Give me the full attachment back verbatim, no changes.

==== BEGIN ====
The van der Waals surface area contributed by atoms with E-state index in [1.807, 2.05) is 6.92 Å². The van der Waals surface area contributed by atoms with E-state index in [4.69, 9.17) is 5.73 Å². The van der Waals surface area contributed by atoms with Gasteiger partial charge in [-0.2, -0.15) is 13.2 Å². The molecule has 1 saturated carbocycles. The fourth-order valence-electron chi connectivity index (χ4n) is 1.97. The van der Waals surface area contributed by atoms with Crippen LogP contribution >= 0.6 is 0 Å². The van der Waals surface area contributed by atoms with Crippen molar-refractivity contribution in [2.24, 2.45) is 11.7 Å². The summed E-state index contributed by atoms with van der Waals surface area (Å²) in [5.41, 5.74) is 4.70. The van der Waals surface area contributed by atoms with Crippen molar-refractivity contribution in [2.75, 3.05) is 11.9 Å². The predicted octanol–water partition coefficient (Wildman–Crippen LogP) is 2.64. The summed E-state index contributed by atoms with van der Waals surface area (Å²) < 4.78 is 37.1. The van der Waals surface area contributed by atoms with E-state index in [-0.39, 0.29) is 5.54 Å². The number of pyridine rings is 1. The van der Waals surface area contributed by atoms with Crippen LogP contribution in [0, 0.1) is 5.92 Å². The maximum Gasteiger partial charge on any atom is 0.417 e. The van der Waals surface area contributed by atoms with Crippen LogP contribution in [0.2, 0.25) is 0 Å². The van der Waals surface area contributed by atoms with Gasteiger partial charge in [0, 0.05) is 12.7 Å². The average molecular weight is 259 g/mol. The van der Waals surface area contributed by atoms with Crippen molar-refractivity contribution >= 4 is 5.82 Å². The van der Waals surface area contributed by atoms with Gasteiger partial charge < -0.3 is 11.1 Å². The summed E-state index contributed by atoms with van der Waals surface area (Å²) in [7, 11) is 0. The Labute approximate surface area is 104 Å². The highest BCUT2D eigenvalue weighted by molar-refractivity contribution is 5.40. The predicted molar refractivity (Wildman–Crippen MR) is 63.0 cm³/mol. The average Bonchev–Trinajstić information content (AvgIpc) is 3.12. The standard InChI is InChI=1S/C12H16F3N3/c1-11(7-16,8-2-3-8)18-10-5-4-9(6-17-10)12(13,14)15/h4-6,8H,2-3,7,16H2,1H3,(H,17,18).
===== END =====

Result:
The van der Waals surface area contributed by atoms with E-state index in [1.807, 2.05) is 6.92 Å². The van der Waals surface area contributed by atoms with E-state index in [4.69, 9.17) is 5.73 Å². The van der Waals surface area contributed by atoms with Gasteiger partial charge in [-0.2, -0.15) is 13.2 Å². The molecule has 1 saturated carbocycles. The fourth-order valence-electron chi connectivity index (χ4n) is 1.97. The van der Waals surface area contributed by atoms with Crippen LogP contribution >= 0.6 is 0 Å². The van der Waals surface area contributed by atoms with Crippen molar-refractivity contribution in [2.24, 2.45) is 11.7 Å². The summed E-state index contributed by atoms with van der Waals surface area (Å²) in [5.41, 5.74) is 4.70. The van der Waals surface area contributed by atoms with Crippen molar-refractivity contribution in [2.75, 3.05) is 11.9 Å². The predicted octanol–water partition coefficient (Wildman–Crippen LogP) is 2.64. The summed E-state index contributed by atoms with van der Waals surface area (Å²) < 4.78 is 37.1. The van der Waals surface area contributed by atoms with E-state index in [-0.39, 0.29) is 5.54 Å². The number of pyridine rings is 1. The van der Waals surface area contributed by atoms with Crippen LogP contribution in [0, 0.1) is 5.92 Å². The maximum Gasteiger partial charge on any atom is 0.417 e. The van der Waals surface area contributed by atoms with Crippen LogP contribution in [0.2, 0.25) is 0 Å². The van der Waals surface area contributed by atoms with Gasteiger partial charge in [0, 0.05) is 12.7 Å². The average molecular weight is 259 g/mol. The van der Waals surface area contributed by atoms with Crippen molar-refractivity contribution >= 4 is 5.82 Å². The van der Waals surface area contributed by atoms with Gasteiger partial charge < -0.3 is 11.1 Å². The summed E-state index contributed by atoms with van der Waals surface area (Å²) in [7, 11) is 0. The Labute approximate surface area is 104 Å². The highest BCUT2D eigenvalue weighted by molar-refractivity contribution is 5.40. The predicted molar refractivity (Wildman–Crippen MR) is 63.0 cm³/mol. The average Bonchev–Trinajstić information content (AvgIpc) is 3.12. The standard InChI is InChI=1S/C12H16F3N3/c1-11(7-16,8-2-3-8)18-10-5-4-9(6-17-10)12(13,14)15/h4-6,8H,2-3,7,16H2,1H3,(H,17,18).